This exercise is about the stand up condition of a tumbler and addresses the following questions:

- How to describe a geometrical shape as a function?
- How to calculate the area of a geometrical shape using integration?
- How to calculate the area of a semicircle using polar coordinates?
- How to calculate the center of gravity for a triangle?
- How to calculate the center of gravity for a semicircle?
- How to express an imbalance as a formula?

## Task

A tumbler consists of a semicircular surface with the radius r and a triangular surface with the height h placed on it. The ratio of h to r has to be calculated so that the tumbler stands up. Friction should not be taken into account here.

## Solution

To solve the task, the first step is to calculate the respective individual areas and individual centroids. Then the stand up condition is formulated and solved. To simplify the calculation, the coordinate direction for x is assumed to be positive for the semicircle and the triangle.

Due to the symmetry of the tumbler around the x-axis, the coordinates of the centroids are only considered along the x-axis.

### Area of the semicircle

The area of the semicircle is referred to as A_{1}. Since it is only possible to calculate the area of the semicircle in Cartesian coordinates with great effort, polar coordinates are used here.

\[ \tag{1} A_1 = \int\limits_0^\pi \int\limits_0^r r \, dr \, d \phi \]

\[ \tag{2} A_1 = \int\limits_0^\pi \frac{r^2}{2} d \phi \]

\[ \tag{3} A_1 = \frac{\pi \cdot r^2}{2} \]

### Centroid of the semicircle

The center of gravity coordinate of the semicircle is designated as x_{S1}. It should be noted here that the sine and cosine functions in the calculation of the x and y coordinates must be adapted to the respective coordinate system. In this case, the sine function is to be used for the x component searched for here.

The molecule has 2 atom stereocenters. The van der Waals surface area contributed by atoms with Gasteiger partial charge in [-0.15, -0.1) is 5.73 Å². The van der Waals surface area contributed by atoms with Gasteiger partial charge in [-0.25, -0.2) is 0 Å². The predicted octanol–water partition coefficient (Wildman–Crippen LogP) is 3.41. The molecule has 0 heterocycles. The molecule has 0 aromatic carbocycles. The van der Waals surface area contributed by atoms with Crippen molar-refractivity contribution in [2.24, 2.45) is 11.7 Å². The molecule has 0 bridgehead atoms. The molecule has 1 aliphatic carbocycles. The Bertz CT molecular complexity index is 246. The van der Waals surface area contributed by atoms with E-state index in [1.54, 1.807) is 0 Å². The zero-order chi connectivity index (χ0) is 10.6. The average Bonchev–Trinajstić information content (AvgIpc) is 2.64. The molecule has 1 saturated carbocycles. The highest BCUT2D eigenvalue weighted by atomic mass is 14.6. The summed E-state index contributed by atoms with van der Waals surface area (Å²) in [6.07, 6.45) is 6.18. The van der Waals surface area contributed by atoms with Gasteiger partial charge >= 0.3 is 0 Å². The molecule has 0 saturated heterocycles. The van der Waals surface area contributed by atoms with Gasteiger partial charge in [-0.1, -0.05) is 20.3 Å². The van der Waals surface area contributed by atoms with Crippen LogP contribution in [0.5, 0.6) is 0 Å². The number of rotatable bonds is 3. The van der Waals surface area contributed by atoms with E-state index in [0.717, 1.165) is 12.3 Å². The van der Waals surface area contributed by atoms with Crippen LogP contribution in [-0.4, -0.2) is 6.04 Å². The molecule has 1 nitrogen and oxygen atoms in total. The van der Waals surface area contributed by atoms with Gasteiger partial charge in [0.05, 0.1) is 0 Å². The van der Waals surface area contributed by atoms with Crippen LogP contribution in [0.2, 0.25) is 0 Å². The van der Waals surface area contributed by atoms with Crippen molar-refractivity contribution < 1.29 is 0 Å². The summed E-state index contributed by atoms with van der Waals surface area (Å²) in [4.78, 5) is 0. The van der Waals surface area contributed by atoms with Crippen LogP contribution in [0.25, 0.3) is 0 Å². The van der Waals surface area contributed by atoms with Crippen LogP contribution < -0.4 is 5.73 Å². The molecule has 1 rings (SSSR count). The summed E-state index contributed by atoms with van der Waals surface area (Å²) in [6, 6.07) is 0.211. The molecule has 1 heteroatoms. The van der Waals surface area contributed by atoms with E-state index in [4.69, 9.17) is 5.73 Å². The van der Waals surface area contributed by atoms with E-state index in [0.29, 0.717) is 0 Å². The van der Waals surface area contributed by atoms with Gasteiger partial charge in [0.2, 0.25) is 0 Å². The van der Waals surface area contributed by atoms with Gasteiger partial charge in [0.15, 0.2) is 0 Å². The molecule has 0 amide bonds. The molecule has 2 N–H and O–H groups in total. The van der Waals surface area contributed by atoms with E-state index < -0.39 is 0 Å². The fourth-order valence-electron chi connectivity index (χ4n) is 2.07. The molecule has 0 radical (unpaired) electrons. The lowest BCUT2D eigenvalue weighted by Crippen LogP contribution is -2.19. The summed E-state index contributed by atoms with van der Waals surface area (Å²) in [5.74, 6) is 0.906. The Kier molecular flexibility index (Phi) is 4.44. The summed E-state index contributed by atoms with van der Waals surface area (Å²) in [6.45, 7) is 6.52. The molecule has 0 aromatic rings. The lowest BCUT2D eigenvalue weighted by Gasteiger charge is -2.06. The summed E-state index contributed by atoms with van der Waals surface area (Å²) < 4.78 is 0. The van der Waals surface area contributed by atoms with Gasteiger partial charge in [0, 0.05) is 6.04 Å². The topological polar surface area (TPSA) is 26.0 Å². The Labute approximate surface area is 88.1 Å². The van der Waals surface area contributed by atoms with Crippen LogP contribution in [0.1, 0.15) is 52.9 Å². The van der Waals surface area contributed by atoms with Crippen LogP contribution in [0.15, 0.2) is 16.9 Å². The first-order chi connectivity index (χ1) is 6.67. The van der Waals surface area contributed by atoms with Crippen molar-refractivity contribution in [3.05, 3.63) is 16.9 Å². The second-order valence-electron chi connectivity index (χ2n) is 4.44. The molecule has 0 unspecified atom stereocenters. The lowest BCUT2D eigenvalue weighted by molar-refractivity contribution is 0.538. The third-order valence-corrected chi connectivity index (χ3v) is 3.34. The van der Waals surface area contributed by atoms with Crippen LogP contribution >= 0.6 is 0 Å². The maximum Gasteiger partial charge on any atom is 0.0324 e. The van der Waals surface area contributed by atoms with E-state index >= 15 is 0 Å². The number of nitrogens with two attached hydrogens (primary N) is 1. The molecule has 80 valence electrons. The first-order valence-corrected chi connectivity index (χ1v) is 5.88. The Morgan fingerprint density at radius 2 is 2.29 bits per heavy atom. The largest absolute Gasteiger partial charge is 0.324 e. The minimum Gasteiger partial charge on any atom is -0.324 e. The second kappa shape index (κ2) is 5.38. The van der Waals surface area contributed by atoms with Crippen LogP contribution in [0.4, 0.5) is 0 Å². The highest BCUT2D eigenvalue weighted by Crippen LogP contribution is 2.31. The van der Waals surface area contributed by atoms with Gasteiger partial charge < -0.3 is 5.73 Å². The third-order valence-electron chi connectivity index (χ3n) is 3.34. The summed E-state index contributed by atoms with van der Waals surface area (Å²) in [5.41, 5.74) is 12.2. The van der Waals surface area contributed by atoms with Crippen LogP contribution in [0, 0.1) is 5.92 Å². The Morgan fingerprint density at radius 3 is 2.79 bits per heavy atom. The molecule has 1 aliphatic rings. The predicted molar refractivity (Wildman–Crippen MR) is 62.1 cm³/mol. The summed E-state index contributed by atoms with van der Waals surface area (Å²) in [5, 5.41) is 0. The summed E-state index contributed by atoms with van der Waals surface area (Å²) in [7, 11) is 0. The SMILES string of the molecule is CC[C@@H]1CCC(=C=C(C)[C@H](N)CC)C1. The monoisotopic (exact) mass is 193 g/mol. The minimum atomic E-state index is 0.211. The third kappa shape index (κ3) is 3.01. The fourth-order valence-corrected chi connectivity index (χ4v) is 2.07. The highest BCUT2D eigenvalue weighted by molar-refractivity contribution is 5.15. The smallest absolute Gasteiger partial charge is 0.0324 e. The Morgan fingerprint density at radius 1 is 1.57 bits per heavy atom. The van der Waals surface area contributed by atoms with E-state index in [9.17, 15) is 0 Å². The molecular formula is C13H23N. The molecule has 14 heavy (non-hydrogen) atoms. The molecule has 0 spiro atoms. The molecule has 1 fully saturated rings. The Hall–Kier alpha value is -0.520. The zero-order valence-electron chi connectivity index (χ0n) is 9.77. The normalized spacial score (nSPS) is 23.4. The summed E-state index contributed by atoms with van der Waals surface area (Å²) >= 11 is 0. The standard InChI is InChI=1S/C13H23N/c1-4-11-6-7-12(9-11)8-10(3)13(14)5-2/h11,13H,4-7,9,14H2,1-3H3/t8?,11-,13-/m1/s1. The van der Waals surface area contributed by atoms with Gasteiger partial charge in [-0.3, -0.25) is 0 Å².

\[ \tag{4} x_{S1} = \frac{\int\limits_0^\pi \int\limits_0^r r^2 \cdot sin \phi \, dr \, d \phi}{A_1} \]

\[ \tag{5} x_{S1} = \frac{\int\limits_0^\pi \frac{r^3}{3} \cdot sin \phi \,d \phi}{\frac{\pi \cdot r^2}{2}} \]

\[ \tag{6} x_{S1} = \frac{\frac{2 \cdot r^3}{3}}{\frac{\pi \cdot r^2}{2}} \]

\[ \tag{7} x_{S1} = \frac{4 \cdot r}{3 \cdot \pi} \]

### Area of the triangle

The area of the triangle is called A_{2}. The area A_{2} is calculated over the width as a function of x.

The width b_{2}(x) can be formulated as follows:

\[ \tag{8} b_2(x) = 2 \cdot r \cdot (1- \frac{x}{h}) \]

The area A_{2} results from this

\[ \tag{9} A_2 = \int\limits_0^h{2 \cdot r \cdot (1- \frac{x}{h})dx} \]

\[ \tag{10} A_2 = h \cdot r \]

### Center of gravity of the triangle

\[ \require{cancel} \]The center of gravity coordinate of the triangle is referred to as x_{S2}.

\[ \tag{11} x_{S2} = \frac{\int\limits_0^h{2 \cdot r \cdot (1- \frac{x}{h})\cdot x \,dx}}{A_2} \]

\[ \tag{12} x_{S2} = \frac{\frac{h^2 \cdot r}{3}}{h \cdot r} \]

\[ \tag{13} x_{S2} = \frac{h}{3} \]

All the required sizes of the two surfaces are thus determined.

### Erecting condition

In order for the tumbler coming up, the product of the area of the circle and its center of gravity must be greater than the product of the area of the triangle and its center of gravity.

\[ \require{cancel} \]\[ \tag{14} x_{S1} \cdot A_1 > x_{S2} \cdot A_2 \]

\[ \tag{15} \frac{4 \cdot r}{3 \cdot \pi} \cdot \frac{\pi \cdot r^2}{2} > \frac{h}{3} \cdot h \cdot r \]

\[ \tag{16} 2 \cdot r^2 > h^2 \]

\[ \tag{17} \frac{h}{r} < \sqrt{2} \]

So the stand up condition of the tumbler has been found.